4.1.4. It wasn’t money or love that I was looking for. I had a heightened sense of awareness, was set in my ways, impractical and a visionary to boot. My mind was strong like a trap and I didn’t need any guarantee of validity. I didn’t know a single soul in this dark freezing metropolis but that was all about to change—and quick.

4.2. The Café Wha?

4.2.1. Cafe Wha? is a club in Greenwich Village in Manhattan, New York City that has been home to various musicians and comedians. Bob Dylan, Jimi Hendrix, Bruce Springsteen, The Velvet Underground, Cat Mother & the All Night Newsboys, Kool and the Gang, Peter, Paul & Mary, Woody Allen, Lenny Bruce, Joan Rivers, Bill Cosby, Richard Pryor and many others all began their careers at the Wha?

4.2.2. Freddy Neil he said I could play harmonica with him during his sets. I was ecstatic. He was the emperor of the place, even had his own harem, his devotees. Years later, Freddy would write the hit song “Everybody’s Talkin’.” The best part of working with him, though, was strictly gastronomical—all the French fries and hamburgers I could eat.

4.2.3. never played any of my own sets. I just accompanied Neil on all of his and that’s

4.2.4. My favorite singer in the place was Karen Dalton. She was a tall white blues singer and guitar player, funky, lanky and sultry.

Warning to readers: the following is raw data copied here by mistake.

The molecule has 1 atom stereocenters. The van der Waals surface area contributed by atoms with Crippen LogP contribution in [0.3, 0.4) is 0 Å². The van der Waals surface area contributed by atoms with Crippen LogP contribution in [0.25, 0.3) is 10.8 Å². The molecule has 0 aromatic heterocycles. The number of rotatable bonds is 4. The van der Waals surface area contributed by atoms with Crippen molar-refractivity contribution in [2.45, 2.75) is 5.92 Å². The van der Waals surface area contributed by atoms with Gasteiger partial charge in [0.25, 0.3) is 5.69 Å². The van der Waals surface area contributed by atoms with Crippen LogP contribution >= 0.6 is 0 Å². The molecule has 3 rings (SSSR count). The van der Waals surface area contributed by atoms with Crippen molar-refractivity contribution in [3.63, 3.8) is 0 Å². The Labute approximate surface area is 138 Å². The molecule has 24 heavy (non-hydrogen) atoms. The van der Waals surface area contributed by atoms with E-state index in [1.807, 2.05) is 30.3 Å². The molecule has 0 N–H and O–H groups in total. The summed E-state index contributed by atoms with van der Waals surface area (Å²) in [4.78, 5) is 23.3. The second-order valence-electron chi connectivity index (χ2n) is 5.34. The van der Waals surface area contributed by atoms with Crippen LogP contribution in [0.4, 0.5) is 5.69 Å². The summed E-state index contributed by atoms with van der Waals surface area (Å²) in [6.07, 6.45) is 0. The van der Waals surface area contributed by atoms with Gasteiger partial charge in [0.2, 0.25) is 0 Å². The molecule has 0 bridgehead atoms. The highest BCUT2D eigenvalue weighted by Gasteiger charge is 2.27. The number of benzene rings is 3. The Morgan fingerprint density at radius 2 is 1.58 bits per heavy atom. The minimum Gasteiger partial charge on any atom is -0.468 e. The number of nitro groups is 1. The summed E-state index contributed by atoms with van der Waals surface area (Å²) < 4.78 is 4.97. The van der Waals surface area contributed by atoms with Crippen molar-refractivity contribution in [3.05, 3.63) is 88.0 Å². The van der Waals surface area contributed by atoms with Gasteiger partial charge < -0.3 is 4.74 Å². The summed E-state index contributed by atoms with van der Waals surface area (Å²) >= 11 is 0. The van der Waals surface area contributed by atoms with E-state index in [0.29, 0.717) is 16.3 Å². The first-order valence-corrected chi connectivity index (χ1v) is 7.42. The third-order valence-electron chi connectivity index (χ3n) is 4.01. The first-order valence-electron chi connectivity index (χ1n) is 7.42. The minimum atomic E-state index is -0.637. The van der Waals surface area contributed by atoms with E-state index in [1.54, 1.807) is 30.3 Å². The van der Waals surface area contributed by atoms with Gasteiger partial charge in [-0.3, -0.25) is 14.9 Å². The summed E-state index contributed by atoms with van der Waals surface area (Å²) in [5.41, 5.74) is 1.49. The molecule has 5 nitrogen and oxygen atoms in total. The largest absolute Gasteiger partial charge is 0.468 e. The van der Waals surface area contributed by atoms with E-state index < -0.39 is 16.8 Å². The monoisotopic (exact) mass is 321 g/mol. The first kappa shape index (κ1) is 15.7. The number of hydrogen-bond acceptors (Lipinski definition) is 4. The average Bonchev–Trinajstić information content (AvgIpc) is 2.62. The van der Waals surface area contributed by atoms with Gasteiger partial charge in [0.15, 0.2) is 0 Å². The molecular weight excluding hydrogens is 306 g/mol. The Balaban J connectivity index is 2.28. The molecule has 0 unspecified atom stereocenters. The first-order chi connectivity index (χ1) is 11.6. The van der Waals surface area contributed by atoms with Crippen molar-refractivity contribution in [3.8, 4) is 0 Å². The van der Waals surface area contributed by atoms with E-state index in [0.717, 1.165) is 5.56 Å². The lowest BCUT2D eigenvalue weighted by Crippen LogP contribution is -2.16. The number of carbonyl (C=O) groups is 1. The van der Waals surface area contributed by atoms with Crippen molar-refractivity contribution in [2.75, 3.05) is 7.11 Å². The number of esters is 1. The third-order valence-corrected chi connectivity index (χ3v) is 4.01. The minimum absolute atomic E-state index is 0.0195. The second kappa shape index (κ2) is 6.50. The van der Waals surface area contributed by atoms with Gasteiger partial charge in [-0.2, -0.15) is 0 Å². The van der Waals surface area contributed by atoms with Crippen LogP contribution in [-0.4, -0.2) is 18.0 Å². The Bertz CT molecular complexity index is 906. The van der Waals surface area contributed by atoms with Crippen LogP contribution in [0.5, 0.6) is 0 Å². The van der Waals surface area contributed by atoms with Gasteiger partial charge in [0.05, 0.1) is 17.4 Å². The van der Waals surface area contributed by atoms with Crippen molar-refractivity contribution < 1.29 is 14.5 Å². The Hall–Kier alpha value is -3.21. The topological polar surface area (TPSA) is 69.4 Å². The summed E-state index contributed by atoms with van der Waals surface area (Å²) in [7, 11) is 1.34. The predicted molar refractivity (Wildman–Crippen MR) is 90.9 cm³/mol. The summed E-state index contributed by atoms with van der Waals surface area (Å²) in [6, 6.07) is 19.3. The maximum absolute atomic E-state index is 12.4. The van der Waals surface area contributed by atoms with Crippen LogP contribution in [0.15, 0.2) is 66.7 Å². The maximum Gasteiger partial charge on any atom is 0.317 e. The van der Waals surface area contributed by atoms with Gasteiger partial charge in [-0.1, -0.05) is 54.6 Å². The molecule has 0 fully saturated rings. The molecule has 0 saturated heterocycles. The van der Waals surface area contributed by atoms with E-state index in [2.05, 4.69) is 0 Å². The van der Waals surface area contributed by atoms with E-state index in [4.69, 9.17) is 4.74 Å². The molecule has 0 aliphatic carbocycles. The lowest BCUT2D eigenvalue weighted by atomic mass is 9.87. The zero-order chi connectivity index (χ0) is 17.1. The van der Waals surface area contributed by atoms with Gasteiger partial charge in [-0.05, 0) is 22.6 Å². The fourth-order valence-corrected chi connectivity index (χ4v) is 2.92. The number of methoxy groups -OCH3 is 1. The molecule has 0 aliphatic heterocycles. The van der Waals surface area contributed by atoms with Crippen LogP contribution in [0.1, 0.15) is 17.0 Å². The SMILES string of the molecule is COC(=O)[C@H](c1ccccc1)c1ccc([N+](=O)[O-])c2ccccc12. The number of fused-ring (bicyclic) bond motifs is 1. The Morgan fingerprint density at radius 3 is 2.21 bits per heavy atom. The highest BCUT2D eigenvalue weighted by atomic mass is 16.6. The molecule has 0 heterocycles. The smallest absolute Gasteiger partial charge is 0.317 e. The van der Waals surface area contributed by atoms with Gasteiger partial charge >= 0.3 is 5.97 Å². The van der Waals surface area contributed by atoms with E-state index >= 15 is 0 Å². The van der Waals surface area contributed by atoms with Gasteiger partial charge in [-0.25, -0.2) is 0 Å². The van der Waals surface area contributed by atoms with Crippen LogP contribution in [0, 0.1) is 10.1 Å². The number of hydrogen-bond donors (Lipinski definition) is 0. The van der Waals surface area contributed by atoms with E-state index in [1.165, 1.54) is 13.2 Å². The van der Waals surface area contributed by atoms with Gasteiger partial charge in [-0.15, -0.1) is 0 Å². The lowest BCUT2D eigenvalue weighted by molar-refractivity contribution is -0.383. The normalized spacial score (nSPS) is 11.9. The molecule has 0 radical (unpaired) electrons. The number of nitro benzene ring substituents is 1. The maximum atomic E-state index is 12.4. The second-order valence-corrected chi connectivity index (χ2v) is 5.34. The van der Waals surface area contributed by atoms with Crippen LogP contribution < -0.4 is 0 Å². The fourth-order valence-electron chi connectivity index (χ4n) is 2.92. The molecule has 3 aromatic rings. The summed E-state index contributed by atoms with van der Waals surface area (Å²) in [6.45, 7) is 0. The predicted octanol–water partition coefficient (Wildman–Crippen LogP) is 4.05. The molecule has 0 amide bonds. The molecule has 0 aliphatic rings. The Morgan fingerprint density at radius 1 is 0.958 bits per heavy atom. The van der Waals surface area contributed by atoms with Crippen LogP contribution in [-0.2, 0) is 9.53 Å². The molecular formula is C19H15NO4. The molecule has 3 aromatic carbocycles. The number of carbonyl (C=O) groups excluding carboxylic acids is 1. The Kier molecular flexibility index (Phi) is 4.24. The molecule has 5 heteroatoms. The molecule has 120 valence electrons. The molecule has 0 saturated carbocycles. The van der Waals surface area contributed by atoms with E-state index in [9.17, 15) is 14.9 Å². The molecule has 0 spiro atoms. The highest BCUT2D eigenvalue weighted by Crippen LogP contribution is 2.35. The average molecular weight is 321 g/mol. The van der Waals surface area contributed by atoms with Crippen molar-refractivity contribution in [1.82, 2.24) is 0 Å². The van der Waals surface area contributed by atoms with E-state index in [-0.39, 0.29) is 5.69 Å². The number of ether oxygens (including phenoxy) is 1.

4.3. The Gaslight

4.3.1. The Gaslight Cafe was an American coffeehouse located in the Greenwich Village neighborhood of the Manhattan borough of New York City. Also known as "The Village Gaslight", it opened in 1958 and became notable as a venue for folk music and other musical acts. It closed in 1971.

4.3.2. the Gaslight was non-booze but you could bring a bottle in a paper bag.

4.3.3. a cryptic club—had a dominant presence on the street, more prestige than anyplace else.

4.3.4. Van Ronk worked at the Gaslight,

4.3.5. More about "The Gaslight Cafe" in the next chapter...

4.4. The Folklore Center

4.4.1. I began hanging out at the Folklore Center, the citadel of Americana folk music. That was also on MacDougal Street, between Bleecker and 3rd.

4.4.2. The Folklore Center sold and reported on everything that had to do with folk music. If you were wondering what folk music was all about, this was the place where you could get more than a vague glimmer.

5. Chapter 1 - Markin' Up The Score